First and foremost (as an artist) you will always have the exciting task to deliver a message through visual information. So with every part of the production (if it is a movie or a game or something else entirely) you must always support the content of your product via the graphics. This is a very basic rule, but not always easily to be followed! Once you make it your priority, your product has great chance to become more appealing for the audience. Of course, this also goes for the textures, as they play a big part in the visual information the viewer is going to receive. An example: In The Darkness II, a very distinct cel-shading look has been used, which emulates the aesthetics of the graphic novel namesake. It supports the dark and twisted nature of the game.
  • How will the textures work as in-game/rendered shaders and how will they interact with the lighting?
    A texture always looks different in your 2D graphics program from the actual end product. Keep testing various looks in the engine/renderer. Depending on the shader and light setups, small changes in the texture can have huge effects on the outcome.
  • When the texture is applied, are the forms of the objects still readable in the composition?
    Very often, texture that is too detailed or busy makes an image harder to read instead of making it visually clearer. If possible, go back and forth between working on the lighting and the shading/texturing the get the best results. Especially with games, a readable environment is very important when the player has to navigate her/his way through it. Of course it depends on the style of the product, but generally, you can depend on this basic rule to make your image clearer: Color contrast and saturation are the highest up close. The further away and object is, the less contrasted and saturated it appears. Manipulate your textures if needed to make the composition clearer.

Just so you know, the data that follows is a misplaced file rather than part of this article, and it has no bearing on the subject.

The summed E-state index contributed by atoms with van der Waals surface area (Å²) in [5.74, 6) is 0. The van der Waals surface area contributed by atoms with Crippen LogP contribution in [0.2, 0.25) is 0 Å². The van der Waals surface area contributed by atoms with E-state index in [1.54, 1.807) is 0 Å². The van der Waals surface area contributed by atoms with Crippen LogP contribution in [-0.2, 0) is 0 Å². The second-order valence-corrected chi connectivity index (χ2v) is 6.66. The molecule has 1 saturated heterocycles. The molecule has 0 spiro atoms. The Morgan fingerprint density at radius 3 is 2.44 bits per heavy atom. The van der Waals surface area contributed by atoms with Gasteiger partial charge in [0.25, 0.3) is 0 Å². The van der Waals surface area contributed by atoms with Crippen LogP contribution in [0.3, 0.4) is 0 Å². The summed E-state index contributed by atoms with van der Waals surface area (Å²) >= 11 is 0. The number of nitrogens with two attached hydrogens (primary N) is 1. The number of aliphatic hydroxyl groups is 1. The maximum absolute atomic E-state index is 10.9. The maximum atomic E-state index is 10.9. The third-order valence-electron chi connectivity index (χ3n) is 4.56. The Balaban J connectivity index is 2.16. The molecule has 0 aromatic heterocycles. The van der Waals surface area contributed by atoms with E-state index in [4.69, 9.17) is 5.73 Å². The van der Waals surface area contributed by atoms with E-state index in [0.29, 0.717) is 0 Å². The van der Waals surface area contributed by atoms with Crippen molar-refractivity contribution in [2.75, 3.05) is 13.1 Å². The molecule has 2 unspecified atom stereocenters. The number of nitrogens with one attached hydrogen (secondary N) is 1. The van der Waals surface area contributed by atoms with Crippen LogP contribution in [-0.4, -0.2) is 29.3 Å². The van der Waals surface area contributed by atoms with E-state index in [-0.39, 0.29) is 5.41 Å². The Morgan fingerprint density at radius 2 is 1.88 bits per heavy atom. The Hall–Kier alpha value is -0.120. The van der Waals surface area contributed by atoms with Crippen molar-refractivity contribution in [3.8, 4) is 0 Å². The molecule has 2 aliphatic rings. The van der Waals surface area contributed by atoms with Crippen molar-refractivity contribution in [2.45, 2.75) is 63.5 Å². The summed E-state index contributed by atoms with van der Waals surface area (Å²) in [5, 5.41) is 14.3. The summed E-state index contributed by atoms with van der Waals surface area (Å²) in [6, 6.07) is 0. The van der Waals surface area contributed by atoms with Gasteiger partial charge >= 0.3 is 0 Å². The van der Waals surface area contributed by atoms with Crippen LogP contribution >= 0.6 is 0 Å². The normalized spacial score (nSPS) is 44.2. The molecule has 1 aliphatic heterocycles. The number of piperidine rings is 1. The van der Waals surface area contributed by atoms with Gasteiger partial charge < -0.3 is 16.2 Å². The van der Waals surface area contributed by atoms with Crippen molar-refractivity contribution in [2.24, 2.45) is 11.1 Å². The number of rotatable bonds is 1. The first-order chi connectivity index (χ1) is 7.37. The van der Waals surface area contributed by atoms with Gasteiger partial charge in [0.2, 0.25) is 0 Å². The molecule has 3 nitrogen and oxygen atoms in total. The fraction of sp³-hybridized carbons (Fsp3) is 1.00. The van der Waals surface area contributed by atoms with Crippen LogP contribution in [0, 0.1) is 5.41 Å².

• What workflow must be developed in order to create the texture look I want?
    In a commercial production (as well as most student projects) you only have limited time to work on textures. Try to find a production routine! If the look has to be “hand-painted”, as it is so popular nowadays, try to think of alternatives: Does every bit of texture have to actually BE handpainted? Or are there faster ways to achieve that look (perhaps with filters, modifications of photos, etc.)? Also, an easy way to speed up your workflow is to simply create some Photoshop actions. (Have a look at this tutorial if you are unfamiliar with actions: http://www.lightstalking.com/photoshop-actions )
  • What kind of resources are available?